Aquaculture business planning

So you’re considering an aquaculture business?

Remember the old saying: most people do not plan to fail, they simply fail to plan.


The success of an aquaculture farming venture will primarily be determined by its ability to operate as a profitable business.

No two businesses are exactly the same and therefore a business plan specifically addressing your production and marketing matters needs to be developed first alongside selecting a suitable site for the aquaculture farm.

The business plan will need to demonstrate sound reasoning for your aquaculture business and the justification for financial support from a bank or other funding/grants body. Its importance cannot be over-stated as potential investors or financial institutions will use it to evaluate the business.

A Commercial Farm Development Plan (CFDP) is required under the Fisheries Management Act 1994 as part of the application for an aquaculture permit. The requirements of the CFDP will be predominantly addressed by the business plan developed for your aquaculture farm. Therefore, the business plan can either be used to complete the CFDP or if it addresses all of the matters within the CFDP, it can be submitted as your CFDP.

The business and its structure

Sole proprietorship is common for NSW aquaculture enterprises but there are also partnerships/family and company run aquaculture farms.

You should seek advice from a business planner, accountant and/or legal advisor about the options and potential of different business structures and how they may affect an aquaculture business at different phases of development.

Marketing feasibility

The aim of commercial aquaculture is to maintain a profitable business.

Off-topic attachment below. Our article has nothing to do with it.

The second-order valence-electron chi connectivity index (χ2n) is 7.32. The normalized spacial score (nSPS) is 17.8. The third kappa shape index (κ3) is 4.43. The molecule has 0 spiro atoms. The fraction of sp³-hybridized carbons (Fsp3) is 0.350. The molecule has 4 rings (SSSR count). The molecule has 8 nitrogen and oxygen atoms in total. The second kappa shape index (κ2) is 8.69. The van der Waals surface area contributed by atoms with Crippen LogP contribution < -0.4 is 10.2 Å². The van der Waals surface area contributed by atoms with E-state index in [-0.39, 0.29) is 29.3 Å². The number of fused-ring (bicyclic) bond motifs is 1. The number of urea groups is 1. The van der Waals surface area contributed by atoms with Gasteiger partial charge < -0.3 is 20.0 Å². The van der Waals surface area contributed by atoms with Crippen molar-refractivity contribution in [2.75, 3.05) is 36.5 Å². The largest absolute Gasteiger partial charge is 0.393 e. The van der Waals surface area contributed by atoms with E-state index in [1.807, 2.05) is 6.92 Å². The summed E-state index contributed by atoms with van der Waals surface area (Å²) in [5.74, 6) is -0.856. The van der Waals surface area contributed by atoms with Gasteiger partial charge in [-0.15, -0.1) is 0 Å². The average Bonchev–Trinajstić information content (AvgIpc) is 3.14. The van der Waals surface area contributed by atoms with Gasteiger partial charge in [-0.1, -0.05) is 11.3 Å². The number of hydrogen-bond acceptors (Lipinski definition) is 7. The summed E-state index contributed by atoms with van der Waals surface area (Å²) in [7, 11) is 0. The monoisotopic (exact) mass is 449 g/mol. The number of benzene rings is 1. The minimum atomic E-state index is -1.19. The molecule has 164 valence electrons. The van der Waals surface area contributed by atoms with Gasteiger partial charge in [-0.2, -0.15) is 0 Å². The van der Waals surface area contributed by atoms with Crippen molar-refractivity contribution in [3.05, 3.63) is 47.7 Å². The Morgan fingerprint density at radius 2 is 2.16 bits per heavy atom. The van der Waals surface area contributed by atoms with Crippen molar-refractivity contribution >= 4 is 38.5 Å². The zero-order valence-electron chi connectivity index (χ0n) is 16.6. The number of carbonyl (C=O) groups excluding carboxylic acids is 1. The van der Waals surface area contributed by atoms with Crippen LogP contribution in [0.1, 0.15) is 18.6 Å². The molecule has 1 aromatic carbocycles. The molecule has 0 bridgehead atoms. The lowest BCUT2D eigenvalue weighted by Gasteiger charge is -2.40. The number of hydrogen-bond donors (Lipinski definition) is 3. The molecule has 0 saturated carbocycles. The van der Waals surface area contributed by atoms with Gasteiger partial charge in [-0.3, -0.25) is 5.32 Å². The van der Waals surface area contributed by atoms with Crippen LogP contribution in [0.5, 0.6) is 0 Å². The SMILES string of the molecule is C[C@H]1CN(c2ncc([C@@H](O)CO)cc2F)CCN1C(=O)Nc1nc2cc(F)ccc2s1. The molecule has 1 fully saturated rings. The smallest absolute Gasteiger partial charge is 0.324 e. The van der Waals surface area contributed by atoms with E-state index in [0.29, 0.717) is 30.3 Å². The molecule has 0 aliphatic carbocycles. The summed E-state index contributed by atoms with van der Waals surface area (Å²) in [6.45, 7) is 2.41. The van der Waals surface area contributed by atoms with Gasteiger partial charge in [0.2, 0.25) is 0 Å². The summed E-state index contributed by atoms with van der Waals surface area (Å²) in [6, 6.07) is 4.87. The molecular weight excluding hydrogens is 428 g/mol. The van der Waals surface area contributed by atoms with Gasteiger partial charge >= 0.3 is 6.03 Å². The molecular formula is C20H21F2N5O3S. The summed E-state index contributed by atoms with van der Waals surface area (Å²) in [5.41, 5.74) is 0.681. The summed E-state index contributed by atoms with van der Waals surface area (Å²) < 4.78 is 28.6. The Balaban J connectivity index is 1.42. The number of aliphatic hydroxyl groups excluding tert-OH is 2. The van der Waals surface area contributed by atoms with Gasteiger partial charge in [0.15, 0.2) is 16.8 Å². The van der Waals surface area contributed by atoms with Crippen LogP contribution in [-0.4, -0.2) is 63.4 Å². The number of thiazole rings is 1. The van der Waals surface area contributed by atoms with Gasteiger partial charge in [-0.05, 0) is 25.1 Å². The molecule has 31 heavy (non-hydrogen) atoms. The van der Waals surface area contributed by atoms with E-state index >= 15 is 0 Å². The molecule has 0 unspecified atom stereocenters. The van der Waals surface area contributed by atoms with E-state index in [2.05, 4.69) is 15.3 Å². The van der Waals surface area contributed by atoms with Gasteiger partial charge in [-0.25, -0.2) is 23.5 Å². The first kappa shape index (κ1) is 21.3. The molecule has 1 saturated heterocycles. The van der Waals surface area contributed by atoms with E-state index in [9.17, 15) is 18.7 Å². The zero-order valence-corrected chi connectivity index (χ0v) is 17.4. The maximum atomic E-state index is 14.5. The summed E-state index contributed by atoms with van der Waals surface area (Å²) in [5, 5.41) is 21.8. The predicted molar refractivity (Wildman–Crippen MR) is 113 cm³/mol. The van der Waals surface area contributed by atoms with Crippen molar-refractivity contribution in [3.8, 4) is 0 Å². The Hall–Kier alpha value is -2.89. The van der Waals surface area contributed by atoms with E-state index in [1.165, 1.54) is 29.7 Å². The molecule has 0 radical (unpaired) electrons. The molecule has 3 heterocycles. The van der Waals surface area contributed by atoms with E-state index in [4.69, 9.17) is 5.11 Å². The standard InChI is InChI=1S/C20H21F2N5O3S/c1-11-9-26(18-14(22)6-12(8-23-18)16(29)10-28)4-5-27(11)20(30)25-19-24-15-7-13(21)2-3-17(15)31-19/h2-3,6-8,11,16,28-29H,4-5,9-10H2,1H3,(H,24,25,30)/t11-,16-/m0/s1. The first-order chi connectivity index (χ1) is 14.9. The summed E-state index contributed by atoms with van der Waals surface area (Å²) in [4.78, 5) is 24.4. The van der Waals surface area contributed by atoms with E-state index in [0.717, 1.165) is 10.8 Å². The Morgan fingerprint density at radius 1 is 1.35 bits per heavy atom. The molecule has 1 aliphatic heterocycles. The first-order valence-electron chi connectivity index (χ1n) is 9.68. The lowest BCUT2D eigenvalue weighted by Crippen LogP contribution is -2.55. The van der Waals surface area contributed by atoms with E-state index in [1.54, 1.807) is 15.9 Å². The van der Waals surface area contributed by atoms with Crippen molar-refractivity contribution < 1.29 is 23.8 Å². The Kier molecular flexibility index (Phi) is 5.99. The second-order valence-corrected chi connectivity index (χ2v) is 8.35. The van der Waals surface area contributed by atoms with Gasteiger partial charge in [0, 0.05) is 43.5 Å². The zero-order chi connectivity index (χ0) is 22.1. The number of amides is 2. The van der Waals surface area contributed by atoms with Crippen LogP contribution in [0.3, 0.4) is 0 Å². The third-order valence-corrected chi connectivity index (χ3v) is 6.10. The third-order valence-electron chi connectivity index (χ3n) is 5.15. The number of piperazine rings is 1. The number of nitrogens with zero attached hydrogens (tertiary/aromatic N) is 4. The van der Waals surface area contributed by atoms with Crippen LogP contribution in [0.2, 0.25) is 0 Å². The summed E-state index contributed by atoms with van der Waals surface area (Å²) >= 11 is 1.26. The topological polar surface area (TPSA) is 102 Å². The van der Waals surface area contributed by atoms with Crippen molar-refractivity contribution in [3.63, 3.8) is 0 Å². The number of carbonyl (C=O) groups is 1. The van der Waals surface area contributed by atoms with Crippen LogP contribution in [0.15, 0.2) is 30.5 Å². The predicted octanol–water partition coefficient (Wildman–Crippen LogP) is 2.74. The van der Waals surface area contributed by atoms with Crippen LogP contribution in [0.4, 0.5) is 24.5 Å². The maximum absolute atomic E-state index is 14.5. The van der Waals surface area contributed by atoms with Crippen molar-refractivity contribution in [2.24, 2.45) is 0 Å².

To put it simply, you need to produce sufficient quantities of marketable product and receive a price greater than the production costs.

A marketing plan is a core part of the business plan, and getting it right can fundamentally influence the businesses profitability.

The domestic market

The main areas of the domestic seafood market are:

  • Live seafood market - Generally returns higher prices than chilled product, has the added value of freshness but can have a degree of risk/costs associated with harvest, holding and transport;
  • High volume markets for fresh seafood - Chilled product, including cooked, fresh chilled, filleted, head on gilled and gutted, frozen, vacuum packed or smoked. There is a risk that this higher volume market will return lower prices and in some cases can be insufficient to cover production costs;
  • Restaurants and seafood retailers - Direct sale in live and/or slaughtered form. There is a risk that if you are unable to supply regularly they will stop taking your product; and
  • Recreational markets - eg. tourism (Fishouts), aquarium trade and fishing bait.


Product promotion is essential and one of the best forms of promotion is the product’s reputation supported by a quality assurance protocol. Individual business promotion may dovetail with the promotion of the State, region or the industry as a whole. Promotion through regular appearances at regional or promotional events, markets and direct contact with customers is effective, particularly as it provides opportunity for customer feedback.

Quality assurance

A quality assurance program is necessary to ensure consistent quality of product. All products should meet the National Food Standards and will be required to meet NSW Food Authority requirements.

Packaging and presentation

Packaging and presentation must be considered, especially in the retail market. The use of well designed innovative packaging can add value and increase returns.

Market acceptance

Market acceptance is critical. You must do your own research as market acceptance can change for a wide range of reasons.


Market location including the distance to market and the logistics costs of supplying the products is another major practical business planning issue. You will need to determine available delivery options (eg. using agents, distribution companies or own staff) and costs in reaching your markets.


Tourism may have potential for additional returns, but must warrant the added expense. It is important that the full cost of a tourism component to the business (eg. customer amenities, insurance, sales display area, equipment and additional staff costs) and costs associated with disruption to the daily operations of the farm. Tourism projects may include fishouts or guided tours.